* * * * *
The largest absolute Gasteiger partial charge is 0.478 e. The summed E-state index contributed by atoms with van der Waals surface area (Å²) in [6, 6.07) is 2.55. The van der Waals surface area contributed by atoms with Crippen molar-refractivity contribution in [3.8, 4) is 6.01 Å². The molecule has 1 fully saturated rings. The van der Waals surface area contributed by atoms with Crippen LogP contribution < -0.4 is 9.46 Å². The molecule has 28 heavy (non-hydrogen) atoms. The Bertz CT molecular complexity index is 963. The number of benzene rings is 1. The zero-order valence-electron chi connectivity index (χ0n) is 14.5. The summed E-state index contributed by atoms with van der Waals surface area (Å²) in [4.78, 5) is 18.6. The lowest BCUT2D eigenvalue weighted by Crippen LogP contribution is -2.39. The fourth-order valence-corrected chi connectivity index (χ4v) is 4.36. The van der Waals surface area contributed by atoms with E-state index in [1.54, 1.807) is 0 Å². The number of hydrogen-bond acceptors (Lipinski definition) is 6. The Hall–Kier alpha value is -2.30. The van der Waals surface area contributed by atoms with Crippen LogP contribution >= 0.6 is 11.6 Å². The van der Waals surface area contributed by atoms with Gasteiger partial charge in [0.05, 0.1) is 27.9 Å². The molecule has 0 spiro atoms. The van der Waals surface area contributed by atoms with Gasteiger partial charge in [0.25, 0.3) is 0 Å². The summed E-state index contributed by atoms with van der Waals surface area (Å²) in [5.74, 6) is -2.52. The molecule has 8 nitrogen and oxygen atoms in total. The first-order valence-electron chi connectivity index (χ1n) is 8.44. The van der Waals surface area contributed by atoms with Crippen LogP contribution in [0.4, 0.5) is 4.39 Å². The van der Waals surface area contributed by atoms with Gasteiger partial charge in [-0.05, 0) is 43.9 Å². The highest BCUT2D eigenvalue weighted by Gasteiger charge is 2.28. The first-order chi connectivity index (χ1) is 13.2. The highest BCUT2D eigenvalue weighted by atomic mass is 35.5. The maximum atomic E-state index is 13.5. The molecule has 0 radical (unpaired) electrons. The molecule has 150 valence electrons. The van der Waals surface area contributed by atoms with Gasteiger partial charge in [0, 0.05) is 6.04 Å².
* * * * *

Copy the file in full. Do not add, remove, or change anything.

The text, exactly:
The largest absolute Gasteiger partial charge is 0.478 e. The summed E-state index contributed by atoms with van der Waals surface area (Å²) in [6, 6.07) is 2.55. The van der Waals surface area contributed by atoms with Crippen molar-refractivity contribution in [3.8, 4) is 6.01 Å². The molecule has 1 fully saturated rings. The van der Waals surface area contributed by atoms with Crippen LogP contribution < -0.4 is 9.46 Å². The molecule has 28 heavy (non-hydrogen) atoms. The Bertz CT molecular complexity index is 963. The number of benzene rings is 1. The zero-order valence-electron chi connectivity index (χ0n) is 14.5. The summed E-state index contributed by atoms with van der Waals surface area (Å²) in [4.78, 5) is 18.6. The lowest BCUT2D eigenvalue weighted by Crippen LogP contribution is -2.39. The fourth-order valence-corrected chi connectivity index (χ4v) is 4.36. The van der Waals surface area contributed by atoms with E-state index in [1.54, 1.807) is 0 Å². The number of hydrogen-bond acceptors (Lipinski definition) is 6. The Hall–Kier alpha value is -2.30. The van der Waals surface area contributed by atoms with Crippen LogP contribution >= 0.6 is 11.6 Å². The van der Waals surface area contributed by atoms with Gasteiger partial charge in [0.05, 0.1) is 27.9 Å². The molecule has 0 spiro atoms. The van der Waals surface area contributed by atoms with Gasteiger partial charge in [0.25, 0.3) is 0 Å². The summed E-state index contributed by atoms with van der Waals surface area (Å²) in [5.74, 6) is -2.52. The molecule has 8 nitrogen and oxygen atoms in total. The first-order valence-electron chi connectivity index (χ1n) is 8.44. The van der Waals surface area contributed by atoms with Crippen LogP contribution in [0.4, 0.5) is 4.39 Å². The van der Waals surface area contributed by atoms with Gasteiger partial charge in [-0.05, 0) is 43.9 Å². The highest BCUT2D eigenvalue weighted by Gasteiger charge is 2.28. The first-order chi connectivity index (χ1) is 13.2. The highest BCUT2D eigenvalue weighted by atomic mass is 35.5. The maximum atomic E-state index is 13.5. The molecule has 0 radical (unpaired) electrons. The molecule has 150 valence electrons. The van der Waals surface area contributed by atoms with Gasteiger partial charge in [0, 0.05) is 6.04 Å².